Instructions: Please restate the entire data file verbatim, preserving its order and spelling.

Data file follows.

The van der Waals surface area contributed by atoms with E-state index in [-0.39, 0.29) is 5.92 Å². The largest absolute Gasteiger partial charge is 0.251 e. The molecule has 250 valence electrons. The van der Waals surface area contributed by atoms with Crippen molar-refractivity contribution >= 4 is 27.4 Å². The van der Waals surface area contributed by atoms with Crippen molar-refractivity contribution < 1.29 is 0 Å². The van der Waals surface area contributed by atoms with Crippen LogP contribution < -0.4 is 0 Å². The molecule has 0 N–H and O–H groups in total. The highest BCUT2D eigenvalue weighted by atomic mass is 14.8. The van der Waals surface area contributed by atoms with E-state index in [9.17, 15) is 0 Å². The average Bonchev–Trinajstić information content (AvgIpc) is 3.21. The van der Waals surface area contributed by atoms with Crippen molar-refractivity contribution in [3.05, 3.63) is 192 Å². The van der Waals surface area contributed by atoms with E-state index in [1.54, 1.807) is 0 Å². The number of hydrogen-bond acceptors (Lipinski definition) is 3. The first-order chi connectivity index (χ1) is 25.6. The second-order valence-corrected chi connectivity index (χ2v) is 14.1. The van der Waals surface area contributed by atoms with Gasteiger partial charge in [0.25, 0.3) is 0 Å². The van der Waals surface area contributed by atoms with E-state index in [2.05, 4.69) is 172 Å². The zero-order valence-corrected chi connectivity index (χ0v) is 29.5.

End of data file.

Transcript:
The van der Waals surface area contributed by atoms with E-state index in [-0.39, 0.29) is 5.92 Å². The largest absolute Gasteiger partial charge is 0.251 e. The molecule has 250 valence electrons. The van der Waals surface area contributed by atoms with Crippen molar-refractivity contribution >= 4 is 27.4 Å². The van der Waals surface area contributed by atoms with Crippen molar-refractivity contribution < 1.29 is 0 Å². The van der Waals surface area contributed by atoms with Crippen LogP contribution < -0.4 is 0 Å². The molecule has 0 N–H and O–H groups in total. The highest BCUT2D eigenvalue weighted by atomic mass is 14.8. The van der Waals surface area contributed by atoms with E-state index in [9.17, 15) is 0 Å². The average Bonchev–Trinajstić information content (AvgIpc) is 3.21. The van der Waals surface area contributed by atoms with Crippen molar-refractivity contribution in [3.05, 3.63) is 192 Å². The van der Waals surface area contributed by atoms with E-state index in [1.54, 1.807) is 0 Å². The number of hydrogen-bond acceptors (Lipinski definition) is 3. The first-order chi connectivity index (χ1) is 25.6. The second-order valence-corrected chi connectivity index (χ2v) is 14.1. The van der Waals surface area contributed by atoms with Gasteiger partial charge in [0.25, 0.3) is 0 Å². The van der Waals surface area contributed by atoms with E-state index in [2.05, 4.69) is 172 Å². The zero-order valence-corrected chi connectivity index (χ0v) is 29.5.